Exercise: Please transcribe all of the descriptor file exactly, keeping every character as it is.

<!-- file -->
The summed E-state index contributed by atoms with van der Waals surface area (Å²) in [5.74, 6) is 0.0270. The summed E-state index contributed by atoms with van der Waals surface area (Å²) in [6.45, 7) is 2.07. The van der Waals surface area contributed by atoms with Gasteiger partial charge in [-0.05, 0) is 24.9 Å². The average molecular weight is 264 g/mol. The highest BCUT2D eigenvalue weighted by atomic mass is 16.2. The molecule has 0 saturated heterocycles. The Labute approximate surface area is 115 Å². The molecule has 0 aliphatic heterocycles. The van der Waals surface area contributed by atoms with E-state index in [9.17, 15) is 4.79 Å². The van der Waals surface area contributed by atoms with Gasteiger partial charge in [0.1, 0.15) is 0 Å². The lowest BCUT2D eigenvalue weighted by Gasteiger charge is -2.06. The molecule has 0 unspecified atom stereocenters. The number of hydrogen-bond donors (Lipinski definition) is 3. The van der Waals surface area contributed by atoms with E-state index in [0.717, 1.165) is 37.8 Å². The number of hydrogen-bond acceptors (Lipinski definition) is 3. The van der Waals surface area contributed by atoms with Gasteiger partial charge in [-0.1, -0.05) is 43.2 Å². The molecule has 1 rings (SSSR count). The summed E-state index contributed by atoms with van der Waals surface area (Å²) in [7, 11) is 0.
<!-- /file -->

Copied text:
The summed E-state index contributed by atoms with van der Waals surface area (Å²) in [5.74, 6) is 0.0270. The summed E-state index contributed by atoms with van der Waals surface area (Å²) in [6.45, 7) is 2.07. The van der Waals surface area contributed by atoms with Gasteiger partial charge in [-0.05, 0) is 24.9 Å². The average molecular weight is 264 g/mol. The highest BCUT2D eigenvalue weighted by atomic mass is 16.2. The molecule has 0 saturated heterocycles. The Labute approximate surface area is 115 Å². The molecule has 0 aliphatic heterocycles. The van der Waals surface area contributed by atoms with E-state index in [9.17, 15) is 4.79 Å². The van der Waals surface area contributed by atoms with Gasteiger partial charge in [0.1, 0.15) is 0 Å². The lowest BCUT2D eigenvalue weighted by Gasteiger charge is -2.06. The molecule has 0 unspecified atom stereocenters. The number of hydrogen-bond donors (Lipinski definition) is 3. The van der Waals surface area contributed by atoms with E-state index in [0.717, 1.165) is 37.8 Å². The number of hydrogen-bond acceptors (Lipinski definition) is 3. The van der Waals surface area contributed by atoms with Gasteiger partial charge in [-0.1, -0.05) is 43.2 Å². The molecule has 1 rings (SSSR count). The summed E-state index contributed by atoms with van der Waals surface area (Å²) in [7, 11) is 0.